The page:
Monday, 19 February 2018

Leek 'n' tattie soup ... the ultimate comfort food

Poor Emi has just gone Full Metal Jacket with the orthodontist, who has started to encase his teeth in metal braces. The poor lamb is still getting used to the sensation of having his pearly whites pulled into place to straighten his smile. I'm sure he'll thank us in the future, but right now he's got mixed feelings about the whole business.

So, to cheer him up, and give him some easy-to-chew chow whilst he's getting used to how his mouth has been re-configured, we're eating a lot of ... soup. One of my favourite go-to dishes in times of crisis and stress is Leek 'n' Tattie soup. It's comfort food on a spoon, and it's helped me to cope with many a black dog day. And, let's face it, with all this cold, grim weather, we could use a bit of comfort.

Just read on for the recipe.


2 large leeks - white part only (about 450 g) - washed and thinly sliced
1, large onion - peeled and finely diced
4 medium sized potatoes (about 400g) - peeled and diced
1 litre of good chicken stock
150 ml double cream or crème fraȋche - I'd use whichever one I had in the fridge, and if I'm going down the double cream route I'll use Elmlea Light, which cuts the fat content by 40% and has an extended shelf-life making it a great emergency pull-out ingredient.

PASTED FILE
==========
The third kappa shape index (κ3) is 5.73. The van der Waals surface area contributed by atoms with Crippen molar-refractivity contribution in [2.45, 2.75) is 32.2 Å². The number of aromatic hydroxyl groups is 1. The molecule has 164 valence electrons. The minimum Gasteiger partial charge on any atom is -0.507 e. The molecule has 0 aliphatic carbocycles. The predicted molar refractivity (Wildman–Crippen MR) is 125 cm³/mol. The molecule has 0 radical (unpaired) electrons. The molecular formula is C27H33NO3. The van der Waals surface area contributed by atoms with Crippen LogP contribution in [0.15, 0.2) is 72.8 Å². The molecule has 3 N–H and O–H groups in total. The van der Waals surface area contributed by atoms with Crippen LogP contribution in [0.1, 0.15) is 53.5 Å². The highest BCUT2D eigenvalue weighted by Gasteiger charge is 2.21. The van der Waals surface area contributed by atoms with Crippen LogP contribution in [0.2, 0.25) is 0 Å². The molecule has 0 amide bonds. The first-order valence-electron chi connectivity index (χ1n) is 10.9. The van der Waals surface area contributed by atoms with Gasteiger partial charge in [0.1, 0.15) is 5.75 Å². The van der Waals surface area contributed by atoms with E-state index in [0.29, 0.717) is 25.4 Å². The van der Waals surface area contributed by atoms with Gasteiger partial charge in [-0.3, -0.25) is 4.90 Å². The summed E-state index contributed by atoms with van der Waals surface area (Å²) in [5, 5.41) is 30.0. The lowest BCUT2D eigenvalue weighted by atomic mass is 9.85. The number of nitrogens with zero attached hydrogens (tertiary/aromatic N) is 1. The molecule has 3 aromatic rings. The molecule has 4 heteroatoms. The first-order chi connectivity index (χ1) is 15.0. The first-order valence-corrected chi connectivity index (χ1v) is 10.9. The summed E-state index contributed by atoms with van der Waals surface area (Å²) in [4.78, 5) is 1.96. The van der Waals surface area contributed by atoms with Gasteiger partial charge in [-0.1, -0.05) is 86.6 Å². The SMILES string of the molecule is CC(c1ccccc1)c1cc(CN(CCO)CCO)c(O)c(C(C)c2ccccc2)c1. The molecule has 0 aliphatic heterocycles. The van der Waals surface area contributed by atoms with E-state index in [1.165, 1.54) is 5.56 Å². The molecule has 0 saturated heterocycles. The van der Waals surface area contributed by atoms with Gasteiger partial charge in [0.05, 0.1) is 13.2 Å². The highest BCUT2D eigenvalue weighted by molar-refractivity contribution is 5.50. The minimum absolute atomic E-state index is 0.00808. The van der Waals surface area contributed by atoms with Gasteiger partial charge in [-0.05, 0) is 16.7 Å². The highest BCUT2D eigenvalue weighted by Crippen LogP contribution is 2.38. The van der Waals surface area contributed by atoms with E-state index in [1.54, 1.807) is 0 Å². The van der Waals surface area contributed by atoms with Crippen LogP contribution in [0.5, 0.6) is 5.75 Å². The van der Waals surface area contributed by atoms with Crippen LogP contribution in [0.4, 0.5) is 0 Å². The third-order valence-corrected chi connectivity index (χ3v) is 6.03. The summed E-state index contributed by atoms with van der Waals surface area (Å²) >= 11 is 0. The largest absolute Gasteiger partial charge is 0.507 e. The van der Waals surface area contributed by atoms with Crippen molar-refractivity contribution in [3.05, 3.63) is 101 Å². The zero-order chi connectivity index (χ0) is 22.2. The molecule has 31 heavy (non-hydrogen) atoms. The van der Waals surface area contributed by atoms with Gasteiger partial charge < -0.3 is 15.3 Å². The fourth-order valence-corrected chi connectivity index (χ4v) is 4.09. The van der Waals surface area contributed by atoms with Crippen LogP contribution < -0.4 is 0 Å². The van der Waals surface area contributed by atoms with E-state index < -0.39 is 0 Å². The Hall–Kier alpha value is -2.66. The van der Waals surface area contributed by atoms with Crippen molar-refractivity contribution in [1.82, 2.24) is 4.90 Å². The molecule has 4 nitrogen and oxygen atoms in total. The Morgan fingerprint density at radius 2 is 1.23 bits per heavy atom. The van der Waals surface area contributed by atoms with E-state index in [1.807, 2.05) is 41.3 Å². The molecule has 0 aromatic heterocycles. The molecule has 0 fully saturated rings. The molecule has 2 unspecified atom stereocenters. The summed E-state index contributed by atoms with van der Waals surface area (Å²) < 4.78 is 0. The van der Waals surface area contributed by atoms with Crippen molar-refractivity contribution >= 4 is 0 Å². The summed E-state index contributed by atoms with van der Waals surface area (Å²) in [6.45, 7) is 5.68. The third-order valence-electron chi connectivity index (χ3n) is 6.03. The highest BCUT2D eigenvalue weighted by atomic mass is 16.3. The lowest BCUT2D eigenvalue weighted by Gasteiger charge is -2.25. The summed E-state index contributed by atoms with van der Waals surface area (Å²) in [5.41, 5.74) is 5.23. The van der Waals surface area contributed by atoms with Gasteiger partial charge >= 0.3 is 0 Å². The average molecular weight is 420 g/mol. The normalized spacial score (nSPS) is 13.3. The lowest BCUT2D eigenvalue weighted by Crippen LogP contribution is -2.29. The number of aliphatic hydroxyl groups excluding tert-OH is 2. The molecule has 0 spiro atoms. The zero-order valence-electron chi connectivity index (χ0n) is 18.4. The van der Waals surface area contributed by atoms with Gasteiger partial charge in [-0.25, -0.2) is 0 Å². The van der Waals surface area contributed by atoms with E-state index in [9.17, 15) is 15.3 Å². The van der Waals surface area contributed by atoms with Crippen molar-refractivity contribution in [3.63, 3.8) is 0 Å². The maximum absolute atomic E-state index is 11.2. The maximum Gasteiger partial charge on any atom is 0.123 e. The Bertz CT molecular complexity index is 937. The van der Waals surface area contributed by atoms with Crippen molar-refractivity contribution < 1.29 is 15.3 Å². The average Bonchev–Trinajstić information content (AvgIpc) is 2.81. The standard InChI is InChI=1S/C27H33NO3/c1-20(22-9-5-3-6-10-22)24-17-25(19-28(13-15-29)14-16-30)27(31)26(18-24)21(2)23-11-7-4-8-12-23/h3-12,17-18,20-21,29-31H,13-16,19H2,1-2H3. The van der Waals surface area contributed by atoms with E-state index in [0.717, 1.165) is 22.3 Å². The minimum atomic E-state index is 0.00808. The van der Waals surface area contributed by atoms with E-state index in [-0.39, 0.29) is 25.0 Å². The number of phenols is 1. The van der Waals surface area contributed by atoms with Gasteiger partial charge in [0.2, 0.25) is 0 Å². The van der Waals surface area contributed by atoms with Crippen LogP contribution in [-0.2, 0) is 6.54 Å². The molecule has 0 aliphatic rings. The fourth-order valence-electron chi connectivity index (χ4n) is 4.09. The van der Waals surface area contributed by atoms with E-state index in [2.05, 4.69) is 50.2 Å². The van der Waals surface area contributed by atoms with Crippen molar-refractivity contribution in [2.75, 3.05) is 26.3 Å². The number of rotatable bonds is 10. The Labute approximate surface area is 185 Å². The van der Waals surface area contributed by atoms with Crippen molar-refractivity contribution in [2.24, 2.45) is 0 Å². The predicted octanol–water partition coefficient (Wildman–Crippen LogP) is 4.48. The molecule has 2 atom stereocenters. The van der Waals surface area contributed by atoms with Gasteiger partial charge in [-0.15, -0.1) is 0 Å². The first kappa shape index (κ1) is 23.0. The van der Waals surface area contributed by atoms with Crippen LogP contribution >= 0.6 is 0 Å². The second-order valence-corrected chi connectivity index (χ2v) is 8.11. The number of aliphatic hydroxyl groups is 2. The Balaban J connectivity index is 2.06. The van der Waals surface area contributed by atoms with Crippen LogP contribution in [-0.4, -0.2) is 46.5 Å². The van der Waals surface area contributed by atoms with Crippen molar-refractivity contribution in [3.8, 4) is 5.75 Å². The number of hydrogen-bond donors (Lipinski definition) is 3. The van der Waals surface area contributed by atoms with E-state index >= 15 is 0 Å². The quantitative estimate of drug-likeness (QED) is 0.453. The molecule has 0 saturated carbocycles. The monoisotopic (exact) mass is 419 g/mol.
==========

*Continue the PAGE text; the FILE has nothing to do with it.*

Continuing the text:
150 ml milk
Butter and a good glug of olive oil for sweating the vegetables


Finely chopped chives or parsley
Swirl of pouring cream

1. Melt the butter with the olive oil in a big saucepan. Add the onion, leeks and potatoes and heat over a gentle heat until they have softened without burning or catching on the bottom of the pan.

2. Season and add the chicken stock once the vegetables have softened. Bring to the boil, and simmer gently until the vegetables have just cooked. Try not to overcook them at this stage as the soup will taste much better if they haven't been boiled too long.

3. Liquidise with a stick blender until the soup has a smooth velvet consistency. Taste, and adjust seasoning if necessary.

4. Add milk and cream (or crème fraȋche), and heat gently until the mixture has heated through.

5. Dish up with a swirl of cream on top and a garnish of chopped herbs.

And here's a picture of my baby when he still had his lovely milk teeth. He used to pull as many funny faces as he could muster when I took my camera out. And some of his ideas of what constituted a funny face were very funny indeed. Happy times! Nifty gnashers!

All the best for now,

Bonny x

1 comment:

  1. This sounds like the perfect medicine. I hope he feels better soon. Marie x